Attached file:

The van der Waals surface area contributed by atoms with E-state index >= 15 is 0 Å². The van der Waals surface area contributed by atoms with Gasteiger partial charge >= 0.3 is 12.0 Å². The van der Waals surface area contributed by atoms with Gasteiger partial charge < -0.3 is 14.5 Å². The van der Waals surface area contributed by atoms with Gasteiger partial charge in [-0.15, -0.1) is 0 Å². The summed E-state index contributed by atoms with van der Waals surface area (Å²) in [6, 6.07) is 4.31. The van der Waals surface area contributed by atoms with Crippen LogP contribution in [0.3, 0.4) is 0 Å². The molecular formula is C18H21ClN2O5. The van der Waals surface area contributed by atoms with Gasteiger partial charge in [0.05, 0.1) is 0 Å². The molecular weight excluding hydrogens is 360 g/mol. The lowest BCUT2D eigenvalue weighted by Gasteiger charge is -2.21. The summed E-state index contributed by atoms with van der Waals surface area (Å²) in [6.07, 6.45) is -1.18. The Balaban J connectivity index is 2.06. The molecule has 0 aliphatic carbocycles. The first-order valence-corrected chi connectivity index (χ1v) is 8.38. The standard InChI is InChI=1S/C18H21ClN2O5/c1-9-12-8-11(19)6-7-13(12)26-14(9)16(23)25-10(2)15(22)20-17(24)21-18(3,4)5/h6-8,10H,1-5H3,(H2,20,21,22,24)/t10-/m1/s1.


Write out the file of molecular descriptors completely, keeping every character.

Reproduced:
The van der Waals surface area contributed by atoms with E-state index >= 15 is 0 Å². The van der Waals surface area contributed by atoms with Gasteiger partial charge >= 0.3 is 12.0 Å². The van der Waals surface area contributed by atoms with Gasteiger partial charge < -0.3 is 14.5 Å². The van der Waals surface area contributed by atoms with Gasteiger partial charge in [-0.15, -0.1) is 0 Å². The summed E-state index contributed by atoms with van der Waals surface area (Å²) in [6, 6.07) is 4.31. The van der Waals surface area contributed by atoms with Crippen LogP contribution in [0.3, 0.4) is 0 Å². The molecular formula is C18H21ClN2O5. The van der Waals surface area contributed by atoms with Gasteiger partial charge in [0.05, 0.1) is 0 Å². The molecular weight excluding hydrogens is 360 g/mol. The lowest BCUT2D eigenvalue weighted by Gasteiger charge is -2.21. The summed E-state index contributed by atoms with van der Waals surface area (Å²) in [6.07, 6.45) is -1.18. The Balaban J connectivity index is 2.06. The molecule has 0 aliphatic carbocycles. The first-order valence-corrected chi connectivity index (χ1v) is 8.38. The standard InChI is InChI=1S/C18H21ClN2O5/c1-9-12-8-11(19)6-7-13(12)26-14(9)16(23)25-10(2)15(22)20-17(24)21-18(3,4)5/h6-8,10H,1-5H3,(H2,20,21,22,24)/t10-/m1/s1.